“Yeah, but what about the Electoral College?”
Such is the likely reaction from skeptical conservatives these days as anxious Republican primary voters are fed news reports of poll after poll after poll showing certain candidates maintaining leads – and others, sinking – vis-à-vis each other and the probable Democrat presidential nominee next year, none other than stupid-and-corrupt-to-the-core Joe Biden.
Former president Donald Trump, the current runaway leader in the 2024 Republican party primary race, is fond of taking to social media to tout his current poll results whenever they’re released, sometimes including snippets from surveys showing him with a lead and widening cushion against Biden in a potential head-to-head rematch of the nightmarish 2020 contest. Trump reasons, as many conservatives do, that any kind of draw or near-draw for the Republican in the 2024 popular vote would signal good news for his own prospects for election, since Democrats have dominated the national count for… well, a long time.
George W. Bush was the last Republican to win the national popular vote, and it will have been 20 years since he accomplished that feat in 2004. Bush was able to win more votes across the country because one, Democrat John Kerry was a lying flip-flopping idiot who’d been “for something before he was against it”, but also due to the nation still being in shock after 9/11 and knee-deep in the Iraq War.
Next year, regardless of who the Democrats end up nominating (Biden’s not lookin’ so good lately, is he?), they’ll be fronted by a lying flip-flopping idiot who doesn’t believe in anything other than raining goodies and favors down on Democrat voter constituencies, “woke” culture benders and climate alarmist freaks.
The question is whether Democrats will put together the right combination of factors to win enough states to provide them with 270 Electoral Votes. It’s very early, and we can’t even say for sure who will be competing for the 2024 election, but, as of now, Democrats could have a slim lead in one crucial category.
In an article titled, “First Electoral College ratings give Democrats slight advantage in 2024 election”, Cami Mondeaux reported at the Washington Examiner:
“Democrats have a slight advantage over Republicans when it comes to the Electoral College vote in 2024, according to the first predictions out of the nonpartisan Cook Political Report.
“The initial predictions for the 2024 presidential election give Democrats 247 electoral votes compared to 235 for Republicans, putting Democrats closer to the 270-vote threshold needed to clinch the presidency. However, another 56 electoral votes are considered to be toss-ups, putting the White House in either party’s reach. Four states are considered to be toss-ups headed into the 2024 cycle: Pennsylvania, Wisconsin, Arizona, and Georgia. Those states are expected to be determined by suburban, centrists, and Latino voters, especially for those who may be first-time voters, according to the report...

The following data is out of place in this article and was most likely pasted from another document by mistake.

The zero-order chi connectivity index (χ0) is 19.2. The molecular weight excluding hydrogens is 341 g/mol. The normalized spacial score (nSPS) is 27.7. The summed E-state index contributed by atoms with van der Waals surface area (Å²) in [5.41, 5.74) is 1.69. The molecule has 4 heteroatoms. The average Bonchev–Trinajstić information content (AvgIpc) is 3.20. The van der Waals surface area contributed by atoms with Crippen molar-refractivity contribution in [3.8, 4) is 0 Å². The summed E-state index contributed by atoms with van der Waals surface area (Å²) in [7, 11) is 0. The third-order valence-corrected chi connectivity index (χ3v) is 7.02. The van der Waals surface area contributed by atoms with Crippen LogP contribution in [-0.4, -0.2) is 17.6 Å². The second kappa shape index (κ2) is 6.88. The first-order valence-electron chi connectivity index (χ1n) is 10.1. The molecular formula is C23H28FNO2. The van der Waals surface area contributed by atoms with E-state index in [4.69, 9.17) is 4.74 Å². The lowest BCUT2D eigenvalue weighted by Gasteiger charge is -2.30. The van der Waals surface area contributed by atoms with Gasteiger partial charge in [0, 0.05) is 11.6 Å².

“The new ratings give the first glimpse into the 2024 battleground as presidential candidates seek to determine which states should receive the most of their attention as they vie for their party’s nominations.”
In other words, there’s absolutely nothing new or shocking about the initial projections of Electoral Vote strength going into 2024. Put another way, the more things change, the more they stay the same. The nation looks to be divided down the middle just as it was eight and four years ago, with the White House probably being determined by relative handfuls of voters (in the tens of thousands) in a handful of states (three, four, five or six).
It's a slightly altered calculus that Americans go through every election cycle, the difference being that big states like Florida and Ohio don’t look to be in the toss-up column any longer, and a few small to medium sized states (New Hampshire, Georgia, Nevada) are thought be more blue-leaning for national elections. The respective party campaigns will dump millions into these few contested places, and so will leftist operators hoping to steal the Electoral College again.
There’s much yet to come. In the immortal words of Revolutionary War Naval hero John Paul Jones, “I have not yet begun to fight.” Only this time the quarreling is over the favor of a college that doesn’t really exist and for votes cast by order of state legislative bodies.
It’s no stretch to say a lot will go into how the Electoral College shapes up after Election Day next year, because much goes into it every election, including 2016 and 2020. It’s a painful memory now, but how many conservatives went to bed on Election Night in 2020 thinking that the state vote counting trends looked exactly as they had four years earlier – and that Donald Trump would invariably prevail in those key jurisdictions once again?